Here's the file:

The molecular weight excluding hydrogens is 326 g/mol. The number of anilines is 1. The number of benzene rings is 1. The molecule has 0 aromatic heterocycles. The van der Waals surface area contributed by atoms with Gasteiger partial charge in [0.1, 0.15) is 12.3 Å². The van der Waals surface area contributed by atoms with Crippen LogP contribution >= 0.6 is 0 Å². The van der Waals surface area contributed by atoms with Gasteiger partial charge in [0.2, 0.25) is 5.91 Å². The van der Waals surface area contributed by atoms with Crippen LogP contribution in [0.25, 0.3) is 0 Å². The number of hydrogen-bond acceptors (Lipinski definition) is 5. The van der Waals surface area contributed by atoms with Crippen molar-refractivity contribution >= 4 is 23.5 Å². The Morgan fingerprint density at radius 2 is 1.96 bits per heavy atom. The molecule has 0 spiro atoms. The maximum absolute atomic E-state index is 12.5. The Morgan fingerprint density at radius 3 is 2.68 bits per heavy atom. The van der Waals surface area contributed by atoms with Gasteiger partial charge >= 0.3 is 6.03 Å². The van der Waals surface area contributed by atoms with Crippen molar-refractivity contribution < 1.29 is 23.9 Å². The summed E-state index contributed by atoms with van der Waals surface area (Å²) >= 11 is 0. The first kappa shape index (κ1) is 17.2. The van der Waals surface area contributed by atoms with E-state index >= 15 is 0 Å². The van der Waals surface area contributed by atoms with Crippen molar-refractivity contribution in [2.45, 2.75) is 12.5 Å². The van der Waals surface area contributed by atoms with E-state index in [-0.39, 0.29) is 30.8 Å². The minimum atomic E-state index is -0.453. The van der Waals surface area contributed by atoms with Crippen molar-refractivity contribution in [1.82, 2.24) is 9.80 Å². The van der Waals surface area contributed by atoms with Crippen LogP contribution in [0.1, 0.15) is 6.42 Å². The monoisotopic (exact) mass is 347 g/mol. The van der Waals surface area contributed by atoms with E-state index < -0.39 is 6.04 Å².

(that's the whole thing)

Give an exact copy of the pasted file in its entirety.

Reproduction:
The molecular weight excluding hydrogens is 326 g/mol. The number of anilines is 1. The number of benzene rings is 1. The molecule has 0 aromatic heterocycles. The van der Waals surface area contributed by atoms with Gasteiger partial charge in [0.1, 0.15) is 12.3 Å². The van der Waals surface area contributed by atoms with Crippen LogP contribution >= 0.6 is 0 Å². The van der Waals surface area contributed by atoms with Gasteiger partial charge in [0.2, 0.25) is 5.91 Å². The van der Waals surface area contributed by atoms with Crippen LogP contribution in [0.25, 0.3) is 0 Å². The number of hydrogen-bond acceptors (Lipinski definition) is 5. The van der Waals surface area contributed by atoms with Crippen molar-refractivity contribution >= 4 is 23.5 Å². The Morgan fingerprint density at radius 2 is 1.96 bits per heavy atom. The molecule has 0 spiro atoms. The maximum absolute atomic E-state index is 12.5. The Morgan fingerprint density at radius 3 is 2.68 bits per heavy atom. The van der Waals surface area contributed by atoms with Gasteiger partial charge >= 0.3 is 6.03 Å². The van der Waals surface area contributed by atoms with Crippen molar-refractivity contribution < 1.29 is 23.9 Å². The summed E-state index contributed by atoms with van der Waals surface area (Å²) >= 11 is 0. The first kappa shape index (κ1) is 17.2. The van der Waals surface area contributed by atoms with E-state index >= 15 is 0 Å². The van der Waals surface area contributed by atoms with Crippen molar-refractivity contribution in [2.45, 2.75) is 12.5 Å². The van der Waals surface area contributed by atoms with E-state index in [-0.39, 0.29) is 30.8 Å². The minimum atomic E-state index is -0.453. The van der Waals surface area contributed by atoms with Crippen molar-refractivity contribution in [1.82, 2.24) is 9.80 Å². The van der Waals surface area contributed by atoms with Crippen LogP contribution in [0.1, 0.15) is 6.42 Å². The monoisotopic (exact) mass is 347 g/mol. The van der Waals surface area contributed by atoms with E-state index < -0.39 is 6.04 Å².